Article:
2009-03-26 / Island History

This week in Island history

Week of March 26
Compiled by Sue Maden

The news of 10 and 15 years ago is from the Jamestown Press. The news of 100 years ago came from the collection of the Newport Historical Society.

100 years ago From the Newport Daily News, March 23, 1909

(advertisement) 15 Horses for Sale. In weight from 1,000 to 1,400 lbs. each, 1 pair Bays, 2,700 lbs., adapted for all business purposes, any one looking for a youngsound seasoned-established horse I can fill the bill. It will only cost you 10cts to cross the river and you will find a better assortment of acclimated horses than any stable in the state. The S. A. Pierce Co., Jamestown, R.I., West Ferry, Tel. 2430.

From the Newport Daily News, March 24, 1909

The local automobile owners are getting out their machines for the season.

75 years ago From the Newport Daily News, March 28, 1934

It was voted at a (town council) meeting held March 2, that the following propositions be submitted to the qualifi ed electors at the financial town meeting: "Shall a sum not to exceed $300 be appropriated, to be used if necessary, for the furtherance of the July 4 celebration to be known as Jamestown and navy day? "Shall a sum not to exceed $300 be appropriated for purchasing an athletic field for the town? Shall a sum not to exceed $2,000 be appropriated for a public health nursing service in Jamestown?"

From the Newport Daily News, March 29, 1934

Superintendent Bradley reported (to the school committee) that there will be six Jamestown students graduating from Rogers High school in June, and about 20 pupils who will graduate from the eighth grade … making an increase of about 14 pupils who will enter Rogers High next year. The maximum number at Rogers this year has been 100 pupils, the average around 92. With a few additional pupils who will be dropping out, the average for next year will probable be some what over 100, with the beginning enrollment in the fall of 112.

50 years ago From the Newport Daily News, March 27, 1959

Freight service on the Jamestown and Newport ferry, which has been part and parcel, so to speak, of the line for 300 years will be abandoned on April 13. After that date, shippers will have to use the postal service or private carriers.

The Jamestown Town Council last night adopted a new police salary policy giving permanent patrolmen an increase of five cents an hour yet effecting an overall cut of $1,000.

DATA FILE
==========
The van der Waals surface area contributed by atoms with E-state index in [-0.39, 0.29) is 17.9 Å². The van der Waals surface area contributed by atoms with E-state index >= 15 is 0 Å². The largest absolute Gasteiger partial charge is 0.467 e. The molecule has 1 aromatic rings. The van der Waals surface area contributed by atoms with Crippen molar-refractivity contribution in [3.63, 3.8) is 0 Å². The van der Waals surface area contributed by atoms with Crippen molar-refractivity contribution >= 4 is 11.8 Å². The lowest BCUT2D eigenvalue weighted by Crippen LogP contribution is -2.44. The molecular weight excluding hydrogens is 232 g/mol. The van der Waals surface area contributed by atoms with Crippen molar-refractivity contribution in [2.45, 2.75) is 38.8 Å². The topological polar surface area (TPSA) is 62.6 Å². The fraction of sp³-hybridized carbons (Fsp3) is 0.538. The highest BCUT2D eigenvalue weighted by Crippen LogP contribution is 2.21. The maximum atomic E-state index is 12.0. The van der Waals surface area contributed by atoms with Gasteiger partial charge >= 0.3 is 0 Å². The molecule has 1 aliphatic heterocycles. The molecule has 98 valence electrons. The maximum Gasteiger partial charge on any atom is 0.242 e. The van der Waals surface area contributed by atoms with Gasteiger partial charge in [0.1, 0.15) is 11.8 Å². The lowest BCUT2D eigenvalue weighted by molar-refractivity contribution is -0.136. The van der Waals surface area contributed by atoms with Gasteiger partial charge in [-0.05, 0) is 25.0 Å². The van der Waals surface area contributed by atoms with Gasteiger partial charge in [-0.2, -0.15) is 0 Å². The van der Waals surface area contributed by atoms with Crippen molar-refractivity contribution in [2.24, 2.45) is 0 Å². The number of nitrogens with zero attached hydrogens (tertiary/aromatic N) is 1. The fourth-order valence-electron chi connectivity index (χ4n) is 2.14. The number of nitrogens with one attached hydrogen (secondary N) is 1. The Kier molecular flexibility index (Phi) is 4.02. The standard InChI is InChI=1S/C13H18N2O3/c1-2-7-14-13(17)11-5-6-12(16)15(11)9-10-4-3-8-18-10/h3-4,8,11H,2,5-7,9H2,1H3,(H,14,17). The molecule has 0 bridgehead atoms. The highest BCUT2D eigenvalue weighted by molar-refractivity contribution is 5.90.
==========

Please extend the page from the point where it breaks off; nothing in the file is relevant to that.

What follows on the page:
From the Newport Daily News, March 31, 1959

The recent order eliminating freight service on the Jamestown ferry is being postponed pending a study of its legality.

25 years ago From the Newport Daily News, March 28, 1984

An all-volunteer group has compiled the new street numbers for houses and business establishments. … The action is a result of an ordinance adopted last summer by the town as a matter of public safety. With the continued building boom, it is difficult for police and emergency vehicles to locate new homes which do not have numbers.

From the Newport Daily News, March 29, 1984

Several island residents Wednesday night favored pumping runoff from a proposed road connecting the two bridges rather than a gravity feed design.

From the Newport Daily News, March 30, 1984

(photo caption) Stormy seas batter at unprotected Conanicut Marina in Jamestown Thursday afternoon. Coast Guard reported waves were whipped up by wind gusts approaching 45 knots.

15 years ago From the Jamestown Press, March 24, 1994

Islanders on municipal water system will be drinking water from a North Kingstown well for the next two weeks. The plastic pipeline built by the National Guard under the direction of the U.S. Army Corps of Engineers finally became operational Tuesday at about 9 a.m.

A crackdown carrying fines up to $50 a day on homeowners whose sump pumps or roof drains are illegally tied into the town sanitary-sewer line is under consideration by town officials.

10 years ago From the Jamestown Press, March 25, 1999

An engineering report on the decking of the Newport Bridge shows that while there are a few spots that will need attention in the future, the overall structure is in very good shape.

On March 22, their final day of duty as an elite group known as "stakeholders," more than 50 Rhode Islanders, who at earlier meetings decided that there would be no consensus on what type of port to recommend to Gov. Lincoln Almond's office, set out to adopt a set of "principals" - items of general agreement that they hope the governor will consider in making his final decision.

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